Wednesday, June 1, 2005

Evil Hand Bag

Reader Matthias emails:

"Hi Tian, attached you will find a picture of a hand bag that I saw in Germany. If I'm not totally wrong, the kanji means 'bad', which is the perfect kanji next to a heart symbol. :-)"

I wonder which outfit would match well with this hand bag, perhaps an "I hate myself and I want to die" sweat shirt?

= evil, wicked, bad, foul


  1. Note that it's the Japanese version of the character. It's another good example of partial simplification by the Japanese.

    惡 (traditional)
    悪 (Japanese)
    恶 (simplified)

  2. i'm puzzled by the use of the word "partial" to describe the different forms of chinese characters found in japanese, as if one starts at the traditional characters of hk and taiwan and inevitably ends up at the simplified characters of the mainland. it's not that sort of spectrum.

    there are characters even more complicated than the standard traditional, and there are characters even simpler than the standard chinese simplified characters that just aren't in modern use. yet, i don't kno of anyone who refers to either form of written chinese as "partially simplified." i don't understand why japanese kanji is seen as somehow between the two forms of commonly written chinese.

    it's not as if, during the reform process in the 1940s, the japanese looked at some characters that they had borrowed from china and said, "well, let's simplify it, but not as much as the communist chinese are going to do, about a decade or so in the future."

    the japanese simplified forms are their own forms. some of them happen to coincide with the chinese simplified forms, and some of them don't. i think it would be better to just consider them "different," rather than "partial," because of the implications that brings with it.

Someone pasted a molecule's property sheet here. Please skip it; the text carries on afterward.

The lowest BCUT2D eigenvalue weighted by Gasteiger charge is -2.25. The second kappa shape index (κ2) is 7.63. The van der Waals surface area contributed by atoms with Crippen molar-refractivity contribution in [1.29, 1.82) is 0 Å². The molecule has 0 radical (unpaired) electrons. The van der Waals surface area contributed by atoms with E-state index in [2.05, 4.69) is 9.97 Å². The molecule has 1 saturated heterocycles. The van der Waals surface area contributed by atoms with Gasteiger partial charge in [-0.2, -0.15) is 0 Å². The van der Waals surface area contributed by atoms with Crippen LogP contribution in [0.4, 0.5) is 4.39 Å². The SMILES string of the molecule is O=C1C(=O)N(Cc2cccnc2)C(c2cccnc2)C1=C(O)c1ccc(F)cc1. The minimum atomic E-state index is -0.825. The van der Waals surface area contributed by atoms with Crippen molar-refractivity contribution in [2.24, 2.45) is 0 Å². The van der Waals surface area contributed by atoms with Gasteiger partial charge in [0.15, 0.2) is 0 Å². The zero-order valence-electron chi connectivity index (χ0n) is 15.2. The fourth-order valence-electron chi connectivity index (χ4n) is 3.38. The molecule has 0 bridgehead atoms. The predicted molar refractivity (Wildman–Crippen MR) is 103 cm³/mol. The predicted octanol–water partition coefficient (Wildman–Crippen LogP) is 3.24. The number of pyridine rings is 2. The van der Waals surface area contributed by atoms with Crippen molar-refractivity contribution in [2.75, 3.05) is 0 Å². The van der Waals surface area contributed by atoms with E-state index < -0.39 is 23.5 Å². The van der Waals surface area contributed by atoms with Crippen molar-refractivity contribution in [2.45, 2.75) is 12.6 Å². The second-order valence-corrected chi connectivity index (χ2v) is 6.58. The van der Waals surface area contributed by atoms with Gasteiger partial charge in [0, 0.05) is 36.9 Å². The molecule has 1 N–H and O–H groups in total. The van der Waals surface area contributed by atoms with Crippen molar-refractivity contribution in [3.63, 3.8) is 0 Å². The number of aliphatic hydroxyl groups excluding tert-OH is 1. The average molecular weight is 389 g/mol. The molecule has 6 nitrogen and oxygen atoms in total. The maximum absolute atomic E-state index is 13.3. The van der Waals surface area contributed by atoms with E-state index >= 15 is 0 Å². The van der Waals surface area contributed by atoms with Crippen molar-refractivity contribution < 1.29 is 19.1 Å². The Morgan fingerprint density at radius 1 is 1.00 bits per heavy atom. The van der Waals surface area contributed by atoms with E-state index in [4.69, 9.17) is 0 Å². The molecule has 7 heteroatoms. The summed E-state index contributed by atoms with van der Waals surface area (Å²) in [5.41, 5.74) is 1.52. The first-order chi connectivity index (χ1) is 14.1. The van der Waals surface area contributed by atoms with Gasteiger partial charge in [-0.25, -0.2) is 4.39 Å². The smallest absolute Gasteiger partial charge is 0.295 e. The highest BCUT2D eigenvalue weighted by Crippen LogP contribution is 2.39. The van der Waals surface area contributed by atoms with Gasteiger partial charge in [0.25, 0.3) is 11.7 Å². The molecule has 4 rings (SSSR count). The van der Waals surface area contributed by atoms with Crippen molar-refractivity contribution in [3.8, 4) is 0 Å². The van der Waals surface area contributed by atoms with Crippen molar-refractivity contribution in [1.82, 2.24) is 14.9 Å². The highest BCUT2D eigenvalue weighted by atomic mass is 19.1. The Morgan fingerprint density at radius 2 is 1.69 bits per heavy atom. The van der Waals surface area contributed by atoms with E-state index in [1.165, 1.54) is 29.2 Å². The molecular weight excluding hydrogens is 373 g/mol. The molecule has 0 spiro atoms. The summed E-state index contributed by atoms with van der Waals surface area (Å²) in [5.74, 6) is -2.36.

3. Good way to use the letter. Funny.

    Regarding simplification, I agree with Andy. Simplification
    doesn't have to be gradual although I reckon the
    original poster used the word "partial" just to point out
    the simple fact that the Japanese forms are between two

  4. That was me. "Partial simplification" is a term I made up. All I mean is that "partially simplified" characters are simpler than traditional characters, but more complex than the official simplified set. Your point is well taken; I'll have to find some other term.

  5. > the official simplified set

    You dropped the ball there.
    What's this "official" supposed to mean?
    Are you saying the Japanese simplification is not official?

  6. "official" stand for china mainland simplified. In europe they call it official chinese because it is the Hanzi version of China. So it is called official chinese.

    Just like french of France is official french. If Quebec was to simplify french (which could be fine) it would not be french no more. It would be Quebecois. Get it Ken?

    Japanese simplification is not official hanzi, but it is official kanji.

    I do make a strict difference between hanzi and kanji.

    So :
    -Chinese (hanzi)
    -Chinese simplified (hanzi)
    -Japanese simplified (kanji)
    -Chinese and Japanese warped (a.k.a. kanzi or hanji) ^,^

    Although I think there is a need for a OFFICIAL chinese hanzi...

    All these simplifed® traditional© traditional©hongkong™ traditional©singapour™ traditional©taïwan™ is not going to help anyone.

    When will they decide to have chinese plain and simple? ^__^